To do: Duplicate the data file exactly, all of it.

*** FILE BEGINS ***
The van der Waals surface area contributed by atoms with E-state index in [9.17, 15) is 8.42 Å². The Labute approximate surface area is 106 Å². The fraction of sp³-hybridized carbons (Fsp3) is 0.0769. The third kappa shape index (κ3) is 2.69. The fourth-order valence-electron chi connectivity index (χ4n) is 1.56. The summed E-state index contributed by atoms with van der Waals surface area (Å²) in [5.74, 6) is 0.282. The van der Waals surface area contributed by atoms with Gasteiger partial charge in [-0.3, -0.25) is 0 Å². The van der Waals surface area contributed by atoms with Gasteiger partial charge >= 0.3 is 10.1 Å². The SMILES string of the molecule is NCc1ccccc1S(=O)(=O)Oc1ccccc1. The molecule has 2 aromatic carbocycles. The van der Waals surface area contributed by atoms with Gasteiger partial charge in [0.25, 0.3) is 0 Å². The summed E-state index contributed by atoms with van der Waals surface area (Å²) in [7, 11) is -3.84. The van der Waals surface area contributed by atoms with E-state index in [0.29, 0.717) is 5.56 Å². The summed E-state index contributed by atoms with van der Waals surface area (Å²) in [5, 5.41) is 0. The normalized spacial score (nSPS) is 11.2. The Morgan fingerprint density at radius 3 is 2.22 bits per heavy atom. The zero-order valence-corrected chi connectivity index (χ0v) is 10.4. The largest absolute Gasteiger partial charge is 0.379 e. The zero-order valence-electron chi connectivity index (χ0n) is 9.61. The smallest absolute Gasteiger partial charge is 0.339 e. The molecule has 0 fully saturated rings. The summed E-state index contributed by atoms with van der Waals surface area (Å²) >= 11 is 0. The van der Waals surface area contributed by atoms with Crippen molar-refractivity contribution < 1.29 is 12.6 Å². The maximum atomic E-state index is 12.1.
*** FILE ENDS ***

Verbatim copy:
The van der Waals surface area contributed by atoms with E-state index in [9.17, 15) is 8.42 Å². The Labute approximate surface area is 106 Å². The fraction of sp³-hybridized carbons (Fsp3) is 0.0769. The third kappa shape index (κ3) is 2.69. The fourth-order valence-electron chi connectivity index (χ4n) is 1.56. The summed E-state index contributed by atoms with van der Waals surface area (Å²) in [5.74, 6) is 0.282. The van der Waals surface area contributed by atoms with Gasteiger partial charge in [-0.3, -0.25) is 0 Å². The van der Waals surface area contributed by atoms with Gasteiger partial charge >= 0.3 is 10.1 Å². The SMILES string of the molecule is NCc1ccccc1S(=O)(=O)Oc1ccccc1. The molecule has 2 aromatic carbocycles. The van der Waals surface area contributed by atoms with Gasteiger partial charge in [0.25, 0.3) is 0 Å². The summed E-state index contributed by atoms with van der Waals surface area (Å²) in [7, 11) is -3.84. The van der Waals surface area contributed by atoms with E-state index in [0.29, 0.717) is 5.56 Å². The summed E-state index contributed by atoms with van der Waals surface area (Å²) in [5, 5.41) is 0. The normalized spacial score (nSPS) is 11.2. The Morgan fingerprint density at radius 3 is 2.22 bits per heavy atom. The zero-order valence-corrected chi connectivity index (χ0v) is 10.4. The largest absolute Gasteiger partial charge is 0.379 e. The zero-order valence-electron chi connectivity index (χ0n) is 9.61. The smallest absolute Gasteiger partial charge is 0.339 e. The molecule has 0 fully saturated rings. The summed E-state index contributed by atoms with van der Waals surface area (Å²) >= 11 is 0. The van der Waals surface area contributed by atoms with Crippen molar-refractivity contribution < 1.29 is 12.6 Å². The maximum atomic E-state index is 12.1.